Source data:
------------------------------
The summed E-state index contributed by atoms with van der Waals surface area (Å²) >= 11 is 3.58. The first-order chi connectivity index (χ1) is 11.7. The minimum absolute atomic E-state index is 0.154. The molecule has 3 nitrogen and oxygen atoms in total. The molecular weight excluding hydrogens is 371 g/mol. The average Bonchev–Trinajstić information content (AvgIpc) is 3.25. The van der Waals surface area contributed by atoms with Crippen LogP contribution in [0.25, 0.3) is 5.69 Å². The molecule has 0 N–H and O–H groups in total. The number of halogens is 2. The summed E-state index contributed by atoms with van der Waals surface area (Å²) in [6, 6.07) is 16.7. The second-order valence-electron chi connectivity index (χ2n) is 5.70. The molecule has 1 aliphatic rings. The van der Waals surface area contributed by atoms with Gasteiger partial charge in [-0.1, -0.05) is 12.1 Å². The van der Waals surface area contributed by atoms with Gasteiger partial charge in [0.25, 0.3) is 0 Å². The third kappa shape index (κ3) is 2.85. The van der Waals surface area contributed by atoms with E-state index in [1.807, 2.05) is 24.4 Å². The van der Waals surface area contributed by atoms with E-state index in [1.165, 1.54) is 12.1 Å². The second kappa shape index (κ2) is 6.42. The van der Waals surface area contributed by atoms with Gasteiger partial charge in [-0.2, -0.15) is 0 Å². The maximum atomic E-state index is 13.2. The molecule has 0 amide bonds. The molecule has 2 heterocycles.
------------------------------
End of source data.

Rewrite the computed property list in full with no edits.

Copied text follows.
The summed E-state index contributed by atoms with van der Waals surface area (Å²) >= 11 is 3.58. The first-order chi connectivity index (χ1) is 11.7. The minimum absolute atomic E-state index is 0.154. The molecule has 3 nitrogen and oxygen atoms in total. The molecular weight excluding hydrogens is 371 g/mol. The average Bonchev–Trinajstić information content (AvgIpc) is 3.25. The van der Waals surface area contributed by atoms with Crippen LogP contribution in [0.25, 0.3) is 5.69 Å². The molecule has 0 N–H and O–H groups in total. The number of halogens is 2. The summed E-state index contributed by atoms with van der Waals surface area (Å²) in [6, 6.07) is 16.7. The second-order valence-electron chi connectivity index (χ2n) is 5.70. The molecule has 1 aliphatic rings. The van der Waals surface area contributed by atoms with Gasteiger partial charge in [-0.1, -0.05) is 12.1 Å². The van der Waals surface area contributed by atoms with Gasteiger partial charge in [0.25, 0.3) is 0 Å². The third kappa shape index (κ3) is 2.85. The van der Waals surface area contributed by atoms with E-state index in [1.807, 2.05) is 24.4 Å². The van der Waals surface area contributed by atoms with E-state index in [1.165, 1.54) is 12.1 Å². The second kappa shape index (κ2) is 6.42. The van der Waals surface area contributed by atoms with Gasteiger partial charge in [-0.2, -0.15) is 0 Å². The maximum atomic E-state index is 13.2. The molecule has 0 amide bonds. The molecule has 2 heterocycles.